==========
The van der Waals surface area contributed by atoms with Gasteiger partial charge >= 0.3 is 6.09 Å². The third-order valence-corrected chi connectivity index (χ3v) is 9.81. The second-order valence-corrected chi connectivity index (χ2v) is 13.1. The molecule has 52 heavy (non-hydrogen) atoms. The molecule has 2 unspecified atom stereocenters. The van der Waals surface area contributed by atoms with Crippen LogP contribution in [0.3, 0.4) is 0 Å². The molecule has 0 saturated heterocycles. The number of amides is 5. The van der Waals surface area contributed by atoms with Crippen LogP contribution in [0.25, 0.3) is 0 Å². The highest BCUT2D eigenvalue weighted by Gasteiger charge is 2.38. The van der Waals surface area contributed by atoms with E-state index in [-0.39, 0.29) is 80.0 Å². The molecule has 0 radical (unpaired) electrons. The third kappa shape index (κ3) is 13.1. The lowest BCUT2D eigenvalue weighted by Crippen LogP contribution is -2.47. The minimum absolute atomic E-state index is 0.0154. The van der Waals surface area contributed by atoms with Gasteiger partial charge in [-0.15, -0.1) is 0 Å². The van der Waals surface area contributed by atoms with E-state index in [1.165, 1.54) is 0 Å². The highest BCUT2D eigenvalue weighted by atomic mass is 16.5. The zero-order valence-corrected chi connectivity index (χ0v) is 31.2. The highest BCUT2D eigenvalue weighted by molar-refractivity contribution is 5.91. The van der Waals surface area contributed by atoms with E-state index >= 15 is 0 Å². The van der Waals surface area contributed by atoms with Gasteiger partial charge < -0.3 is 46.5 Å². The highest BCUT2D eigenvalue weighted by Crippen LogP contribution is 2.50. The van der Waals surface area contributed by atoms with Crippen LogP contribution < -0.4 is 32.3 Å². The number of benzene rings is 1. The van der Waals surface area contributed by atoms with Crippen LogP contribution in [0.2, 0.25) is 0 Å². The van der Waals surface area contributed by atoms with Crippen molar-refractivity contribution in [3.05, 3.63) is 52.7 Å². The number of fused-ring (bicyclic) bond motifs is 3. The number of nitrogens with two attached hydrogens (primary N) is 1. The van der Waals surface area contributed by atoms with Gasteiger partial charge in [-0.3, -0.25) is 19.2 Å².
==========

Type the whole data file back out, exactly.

The van der Waals surface area contributed by atoms with Gasteiger partial charge >= 0.3 is 6.09 Å². The third-order valence-corrected chi connectivity index (χ3v) is 9.81. The second-order valence-corrected chi connectivity index (χ2v) is 13.1. The molecule has 52 heavy (non-hydrogen) atoms. The molecule has 2 unspecified atom stereocenters. The van der Waals surface area contributed by atoms with Crippen LogP contribution in [0.3, 0.4) is 0 Å². The molecule has 0 saturated heterocycles. The number of amides is 5. The van der Waals surface area contributed by atoms with Crippen LogP contribution in [0.25, 0.3) is 0 Å². The highest BCUT2D eigenvalue weighted by Gasteiger charge is 2.38. The van der Waals surface area contributed by atoms with E-state index in [-0.39, 0.29) is 80.0 Å². The molecule has 0 radical (unpaired) electrons. The third kappa shape index (κ3) is 13.1. The lowest BCUT2D eigenvalue weighted by Crippen LogP contribution is -2.47. The minimum absolute atomic E-state index is 0.0154. The van der Waals surface area contributed by atoms with Gasteiger partial charge in [-0.15, -0.1) is 0 Å². The van der Waals surface area contributed by atoms with E-state index in [1.165, 1.54) is 0 Å². The highest BCUT2D eigenvalue weighted by atomic mass is 16.5. The zero-order valence-corrected chi connectivity index (χ0v) is 31.2. The highest BCUT2D eigenvalue weighted by molar-refractivity contribution is 5.91. The van der Waals surface area contributed by atoms with E-state index >= 15 is 0 Å². The van der Waals surface area contributed by atoms with Gasteiger partial charge < -0.3 is 46.5 Å². The highest BCUT2D eigenvalue weighted by Crippen LogP contribution is 2.50. The van der Waals surface area contributed by atoms with Crippen LogP contribution < -0.4 is 32.3 Å². The number of benzene rings is 1. The van der Waals surface area contributed by atoms with Crippen LogP contribution in [0.2, 0.25) is 0 Å². The van der Waals surface area contributed by atoms with Crippen molar-refractivity contribution in [3.05, 3.63) is 52.7 Å². The number of fused-ring (bicyclic) bond motifs is 3. The number of nitrogens with two attached hydrogens (primary N) is 1. The van der Waals surface area contributed by atoms with Gasteiger partial charge in [-0.3, -0.25) is 19.2 Å².